washingtonpost.com  > World > Asia/Pacific > East Asia > North Korea

'Revered' Wife of North Korean Leader Reported Dead

By Anthony Faiola and Joohee Cho
Washington Post Foreign Service
Friday, August 27, 2004; Page A18

TOKYO -- South Korean officials said Thursday they were investigating reports that the woman considered to be North Korean leader Kim Jong Il's most influential wife has died after a long battle with breast cancer.

News that Ko Young Hee -- idolized in North Korea as the nation's "revered mother" -- apparently succumbed to her illness was first reported Wednesday on the Web site of an investigative journalist for Chosun, a monthly South Korean magazine based in Seoul. South Korea's government-owned KBS Television followed up Thursday with a similar report, citing unnamed diplomatic sources in Beijing. Officials in Seoul said they were still trying to confirm the death.

_____Free E-mail Newsletters_____
• News Headlines
• News Alert

Ko, 52, has been viewed as the foremost of at least three women considered to be among Kim's wives or consorts, though it remains unclear whether he officially married any of them. Little is known about Ko, but details about her life were provided by U.S. and South Korean intelligence analysts who specialize in North Korea.

She was believed to have been suffering from breast cancer for several years, and her death was widely expected in intelligence circles following her return to North Korea after a reported hospitalization in Paris in April. Unconfirmed reports in the South Korean media indicated that the North Koreans have ordered an expensive coffin custom-made in France.

Information on Kim and his family is closely guarded in North Korea, and the official press in Pyongyang, the capital, did not mention the reports.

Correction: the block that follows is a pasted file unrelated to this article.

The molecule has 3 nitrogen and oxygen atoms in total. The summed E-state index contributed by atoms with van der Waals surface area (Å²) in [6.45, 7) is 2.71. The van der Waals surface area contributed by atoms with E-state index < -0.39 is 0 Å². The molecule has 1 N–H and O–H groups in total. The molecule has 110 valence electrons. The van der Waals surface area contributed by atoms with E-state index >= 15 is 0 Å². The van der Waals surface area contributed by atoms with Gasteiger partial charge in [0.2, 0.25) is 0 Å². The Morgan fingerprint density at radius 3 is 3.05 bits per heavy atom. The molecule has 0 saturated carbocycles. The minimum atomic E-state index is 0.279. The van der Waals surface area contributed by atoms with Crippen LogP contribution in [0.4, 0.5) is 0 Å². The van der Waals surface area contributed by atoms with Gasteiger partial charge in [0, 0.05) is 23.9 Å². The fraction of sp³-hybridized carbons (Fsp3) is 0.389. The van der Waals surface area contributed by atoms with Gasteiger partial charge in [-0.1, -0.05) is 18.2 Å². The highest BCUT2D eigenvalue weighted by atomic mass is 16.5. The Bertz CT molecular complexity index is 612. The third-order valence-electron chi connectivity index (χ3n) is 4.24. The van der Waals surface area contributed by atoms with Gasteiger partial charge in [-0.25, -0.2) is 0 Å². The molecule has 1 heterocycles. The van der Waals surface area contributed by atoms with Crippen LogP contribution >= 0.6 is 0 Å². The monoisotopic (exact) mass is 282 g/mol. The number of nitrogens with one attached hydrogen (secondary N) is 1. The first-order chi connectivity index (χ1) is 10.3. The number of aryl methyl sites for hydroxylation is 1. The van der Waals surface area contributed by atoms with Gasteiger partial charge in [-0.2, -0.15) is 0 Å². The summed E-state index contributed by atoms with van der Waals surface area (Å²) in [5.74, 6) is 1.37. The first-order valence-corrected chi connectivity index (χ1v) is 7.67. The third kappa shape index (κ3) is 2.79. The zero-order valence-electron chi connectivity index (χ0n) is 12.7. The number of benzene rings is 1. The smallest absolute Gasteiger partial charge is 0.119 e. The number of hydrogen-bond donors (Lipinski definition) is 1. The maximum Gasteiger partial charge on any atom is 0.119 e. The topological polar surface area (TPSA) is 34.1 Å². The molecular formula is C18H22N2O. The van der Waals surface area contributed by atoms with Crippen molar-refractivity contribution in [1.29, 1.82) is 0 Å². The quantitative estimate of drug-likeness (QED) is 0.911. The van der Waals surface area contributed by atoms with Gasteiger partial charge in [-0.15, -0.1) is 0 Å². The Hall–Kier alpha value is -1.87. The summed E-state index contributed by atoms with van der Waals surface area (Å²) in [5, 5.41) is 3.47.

Analysts said Ko's death, if confirmed, could affect the selection of a successor to Kim, 62, who inherited his post from his father, Kim Il Sung, in the first succession by bloodline in a Communist nation. Kim Il Sung, North Korea's founder, died in 1994.

Intelligence officials said they believed Kim Jong Il's three sons -- two of them mothered by Ko -- are in the running to succeed him.

In a country where Kim rules in part through claims of divinity, Ko became the subject of a glorification campaign beginning in the summer of 2002 and had been using her status and influence with Kim and the military to ensure that one of her sons -- Kim Jong Chul, 23, and Kim Jong Woong, 19 -- was picked as their father's successor.

During the campaign to elevate Ko's stature, the North Korean military has been celebrating the former professional dancer with lofty slogans and songs. Any slight to her name is considered a high crime in North Korea.

Kim's third son is Kim Jong Nam, 33, whose mother, Sung Hae Rim, died in a Moscow hospital in 2002. Kim Jong Nam, who as Kim's eldest son would traditionally be first in line of succession, is said to have had a stormy relationship with Ko.

A year earlier, Kim Jong Nam was arrested in Japan for using a Dominican passport in an attempt to visit Tokyo Disneyland -- a disgrace that analysts said forced him into a period of exile in China, Southeast Asia and Europe and may have cost him the top job in Pyongyang.

However, U.S. and South Korean intelligence officials said they believed Kim Jong Nam had returned to Pyongyang and was apparently taking a lead role in running North Korea's secret police.

Some experts said the campaign to deify Ko while she was ill may signal that Kim has decided to name one of her sons as the next leader. But others argued that her death may help Kim Jong Nam persuade his father to anoint him.

Ko, the daughter of a Korean immigrant in Japan, moved to North Korea in the 1960s. She has been considered one of her husband's closest confidants, and analysts voiced concern that her death would upset the North Korean leader at a critical time.

Kim is in the midst of a high-stakes standoff with Washington and neighboring nations over his highly developed nuclear weapons programs.

On Thursday, South Korean Deputy Foreign Minister Lee Soo Hyuck said in a speech in Seoul that serious progress in the six-party nuclear talks was unlikely until after the U.S. presidential election.

"Ko was an important person, and if it's true that she has died, then there will be some degree of impact," said Osamu Eya, a Tokyo-based North Korea specialist. "But there won't be major changes. Kim Jong Il will continue to rule with an iron fist."

Cho reported from Seoul.


© 2004 The Washington Post Company